On the surface, the American Christian church is like a Norman Rockwell portrait. But x-ray that painting and you’ll find another underneath, looking an awful like Munch’s The Scream. Something is wrong with this picture.

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  1. I tried this once … I doubt I’ll ever go back to church as a result.

  2. I think we all know what Sonja is talking about, and what you’re talking about, too, Charlie.� We have reason to hold serious misgivings about most manifestations of the visible church today.� Where is the church, anyway?� The best answer I have found so far is that it is wherever someone can be found who does justice, loves mercy, and walks humbly with his/her God (Micah 6:8; Matthew 23:23).� Or maybe it’s anywhere or any time you can find people who love God with everything they have, and other people just as much as themselves, which is really just a restatement of the previous answer.� Where any other path is being followed, the most we can say is that there some people claim to be a church.� If we really understood what God is undertaking as he prepares for the advent of his eternal kingdom, we would better understand who we are and the nature of our salvation.� Then it would be obvious why faith in Jesus must be all or nothing and why, for the believer, there are no alternatives to mutual giving and receiving of care and support. And we would know what a church should look like.

  3. Three things –


    I loved “I Confess”. Montgomery Cliff was amazing.


    How do we know Peter remained a good family man? The last I saw him at home he was making his newly-healed mother-in-law do all the housework.


    I just had a woman confide in me after church that her daughter has an eating disorder and she feels terribly guilty as a mother. I hate to see them go through this, but it felt good that she came to me.

  4. The problem stems from a living relationship with the Savior being poured into the concrete mold of religious rituals.

    Abraham was a friend of God. David was a man after God’s own heart. They messed up, repented, and moved forward in God’s plans and purposes for their lives. Their lives were a continual expression of love and worship for God.

  5. Now Charlie, why did you have to go and spoil my day by getting me to read this post??

    It’s just too hard.

  6. Good stuff, Charlie. My church is full of poseurs, just like yours. In trying to be part of the solution, I’m starting a Celebrate Recovery ministry this year. Please pray for us – I think this is one ministry area the enemy would love to crush before it even starts.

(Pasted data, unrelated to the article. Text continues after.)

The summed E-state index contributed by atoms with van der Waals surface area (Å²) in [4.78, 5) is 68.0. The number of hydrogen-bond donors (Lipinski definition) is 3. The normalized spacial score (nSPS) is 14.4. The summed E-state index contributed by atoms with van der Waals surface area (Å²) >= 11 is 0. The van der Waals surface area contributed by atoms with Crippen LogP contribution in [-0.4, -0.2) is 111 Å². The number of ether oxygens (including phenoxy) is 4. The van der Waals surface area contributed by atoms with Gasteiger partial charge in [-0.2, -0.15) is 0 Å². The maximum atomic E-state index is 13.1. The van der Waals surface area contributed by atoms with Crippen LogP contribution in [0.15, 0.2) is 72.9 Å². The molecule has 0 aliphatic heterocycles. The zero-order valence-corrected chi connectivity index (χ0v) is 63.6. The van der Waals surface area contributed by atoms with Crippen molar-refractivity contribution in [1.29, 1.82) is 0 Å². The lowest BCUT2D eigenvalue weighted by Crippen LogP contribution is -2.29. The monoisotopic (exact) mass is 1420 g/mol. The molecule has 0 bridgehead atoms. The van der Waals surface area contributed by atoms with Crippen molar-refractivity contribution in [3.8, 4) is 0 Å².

7. What about the families (and there are many) where the father served God, neglected his family and his 4 kids are now fervently anti-God, anti-church and screwed up? The guy surely consoled himself with Jesus’ words but surely he committed the common fallacy of obeying the letter and missing the spirit of Jesus’ teaching?

  8. Charlie,

    You’re right on track with your criticisms, concerns and observations. No doubt it’s way too easy to put on a fake smile, pretend nothing’s wrong, and never let God go beneath the surface. And yet…

    There is a difference between 1) pretending that nothing’s wrong and 2) rejoicing always in the Lord in spite of struggle and failure. Those may not look very different on the outside on Sunday morning, though.

    We share things in private that we’re not comfortable sharing in public. The lack of confession in a certain setting doesn’t imply the lack of confession in general.

    And having said that I still struggle to understand whether my reflections are based in pride, wisdom, maturty, fear, or what.

  9. Amen brother.

    People in our pews are a mess but are just now realizing that it’s okay to say so.

    I kind of like the new not-everything-is-so-perfect-with-me-and-that’s-why-I’m-here church.

  10. Bob Bridges says

    “If you will here stop and ask yourselves why you are not as pious as the primitive Christians were, your own heart will tell you, that it is neither through ignorance nor inability, but purely because you never thoroughly intended it.” -from A Serious Call to a Devout and Holy Life, by William Law (1686-1761)

    That certainly applies to me. But why do you say Jesus was using hyperbole in Matthew 10:34-39? Which part, exactly, do you think is hyperbolic? I’ve always supposed He meant it.

  11. Wow — I love this piece. Your words have power, humor and a little hope!

    What would it look like to prepare the community of saints who sin both to give and receive authentic confession? Sonja’s experience (of course she speaks for many of us,) reflects the unfortunate situation where many people are unprepared to hear a confession in a life-giving way, and the one who risks openness is then judged because of the discomfort the “hearer” experienced with whatever sin is being openly discussed. I think when we have to learn to be a little more accepting of our own shadow/sin in order to be comfortable enough both in our own skin and in the grace of God to be grace-filled hearer’s of another’s confession.

    Richard Foster’s Celebration of Discipline has a wonderful chapter on confession and also how to be able to receive another’s confession in a humble, loving, accountable way through the eyes of the cross.